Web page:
activedan I’ve got a plane ticket for Wales leaving first thing in the morning. i may not return! #budget10

    DiarmaidONeill well I look forward to emigrating once I graduate thanks for ruining Ireland for my generation -don’t tax the remittances though #budget10

    Kelly_McGrath I’m getting more and more tempted… RT @rebeccameehan#budget10 I wonder how many of my friends are going to leave the country…

    eoinbannon @donalmulligan We’re not all doomed to emigrate but some of us are.Maybe not tomorrow. But young people wont hang around long on €150 a week

    nightphaser On people calling for emigration in the face of policy: If the good ones leave, only the bad ones will remain to do as they please.

    GracieMcKenna #budget10 – it’s definitely time to think about emigrating!!! ‘The worst is over’… I think I’ll reserve judgement on that one!

    tpohare So, where’s everyone else planning on emigrating to? #budget10

    Belindamckeon so the choice for young people: emigrate or drink yourself into oblivion on cheaper booze. wahey! #budget10

    dlooney Rumours that maintenance grants will be down more than 5%. Less working class kids for college, more for emigration.#budget10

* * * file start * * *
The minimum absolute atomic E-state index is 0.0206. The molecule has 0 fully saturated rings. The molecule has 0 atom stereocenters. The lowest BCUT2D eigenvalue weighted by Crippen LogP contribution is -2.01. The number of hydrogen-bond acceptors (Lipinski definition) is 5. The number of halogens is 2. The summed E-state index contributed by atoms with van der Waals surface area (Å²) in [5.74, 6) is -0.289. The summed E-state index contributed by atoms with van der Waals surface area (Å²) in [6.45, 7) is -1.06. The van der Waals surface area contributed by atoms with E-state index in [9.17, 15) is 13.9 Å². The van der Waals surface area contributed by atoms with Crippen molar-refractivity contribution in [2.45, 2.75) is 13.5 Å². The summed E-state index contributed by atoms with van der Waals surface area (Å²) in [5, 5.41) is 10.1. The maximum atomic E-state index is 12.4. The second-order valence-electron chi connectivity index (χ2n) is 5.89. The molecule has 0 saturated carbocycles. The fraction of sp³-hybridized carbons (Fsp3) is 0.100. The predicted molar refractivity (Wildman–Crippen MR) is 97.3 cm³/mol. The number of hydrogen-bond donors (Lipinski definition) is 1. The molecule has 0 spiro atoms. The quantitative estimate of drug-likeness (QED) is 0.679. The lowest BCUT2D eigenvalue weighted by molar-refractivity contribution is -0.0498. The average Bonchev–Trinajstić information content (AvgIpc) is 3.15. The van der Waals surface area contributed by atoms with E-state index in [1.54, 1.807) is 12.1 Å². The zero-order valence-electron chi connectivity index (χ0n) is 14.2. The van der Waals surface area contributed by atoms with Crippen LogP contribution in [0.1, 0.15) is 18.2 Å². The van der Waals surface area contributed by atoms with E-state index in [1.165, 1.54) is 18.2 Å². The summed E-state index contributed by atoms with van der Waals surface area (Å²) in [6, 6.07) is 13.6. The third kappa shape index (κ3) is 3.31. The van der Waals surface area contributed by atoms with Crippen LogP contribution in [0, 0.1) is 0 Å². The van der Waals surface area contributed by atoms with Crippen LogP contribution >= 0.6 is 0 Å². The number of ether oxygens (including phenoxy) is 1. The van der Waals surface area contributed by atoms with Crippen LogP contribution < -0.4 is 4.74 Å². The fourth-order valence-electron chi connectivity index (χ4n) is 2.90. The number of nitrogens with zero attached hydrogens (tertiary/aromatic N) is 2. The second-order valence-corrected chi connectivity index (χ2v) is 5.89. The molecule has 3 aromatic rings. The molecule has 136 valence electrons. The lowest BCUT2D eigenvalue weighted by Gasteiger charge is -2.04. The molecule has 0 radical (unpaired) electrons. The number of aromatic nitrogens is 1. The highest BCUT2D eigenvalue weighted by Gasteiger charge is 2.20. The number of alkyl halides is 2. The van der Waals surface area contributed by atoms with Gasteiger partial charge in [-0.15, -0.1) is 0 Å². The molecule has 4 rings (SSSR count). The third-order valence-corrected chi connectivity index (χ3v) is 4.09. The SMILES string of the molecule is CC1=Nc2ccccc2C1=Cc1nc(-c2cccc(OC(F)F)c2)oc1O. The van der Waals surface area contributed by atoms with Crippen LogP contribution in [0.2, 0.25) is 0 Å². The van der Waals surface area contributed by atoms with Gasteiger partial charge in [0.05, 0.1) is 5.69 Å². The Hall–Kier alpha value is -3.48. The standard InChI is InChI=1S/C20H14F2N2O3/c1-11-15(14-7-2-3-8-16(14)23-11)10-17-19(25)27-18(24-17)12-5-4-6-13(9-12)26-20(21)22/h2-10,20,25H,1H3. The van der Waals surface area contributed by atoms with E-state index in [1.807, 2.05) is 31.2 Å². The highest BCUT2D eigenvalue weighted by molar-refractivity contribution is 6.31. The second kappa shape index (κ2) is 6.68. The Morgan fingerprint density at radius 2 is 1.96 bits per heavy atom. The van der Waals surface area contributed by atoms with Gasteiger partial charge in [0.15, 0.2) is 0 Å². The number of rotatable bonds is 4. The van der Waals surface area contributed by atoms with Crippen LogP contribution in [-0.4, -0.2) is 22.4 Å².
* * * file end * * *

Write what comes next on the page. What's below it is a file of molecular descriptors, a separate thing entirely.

robserver How exactly jobs are going to be created is quite unclear.Emigration it is, lads. I’m outta here on 1st July 2010. #budget10

    BreffniOS There is no incentive to create jobs or industry, no long term planning. Prepare for mass graduate emigration.

    stevedaley #budget10 is the most exemplary recipe for returning to the 1980s… Irish political elite have surrendered the goal of job creation. many of my friends are going to leave the country…

    On history

    Spaghettihoop So we raise our children as ship and plane-fodder. Again?#budget10

    Robbiecousins No jobs in this, at least the last Lenihan suggested sponsoring people to leave the country #budget10

    handelaar @twentymajor @markcoughlan The Dev Strategy. Deny expat voting, then force everyone who hates you to emigrate.

    @bioniclaura The emigration pressure valve is a tried and tested measure used down the years by our political classes.

    The Kennedy centre announcement

    thomasbrunkard Inauguration of President Kennedy probably proved that emigration was a great opportunity Brian. #Budget10

    niamhsmith @KeyboardCouch the Kennedys who had the good sense to emigrate, I might add! #budget10

    cormacflynn Ted Kennedy thing is laughable. We’ll be building monuments to other successful emigrants after this budget #budget10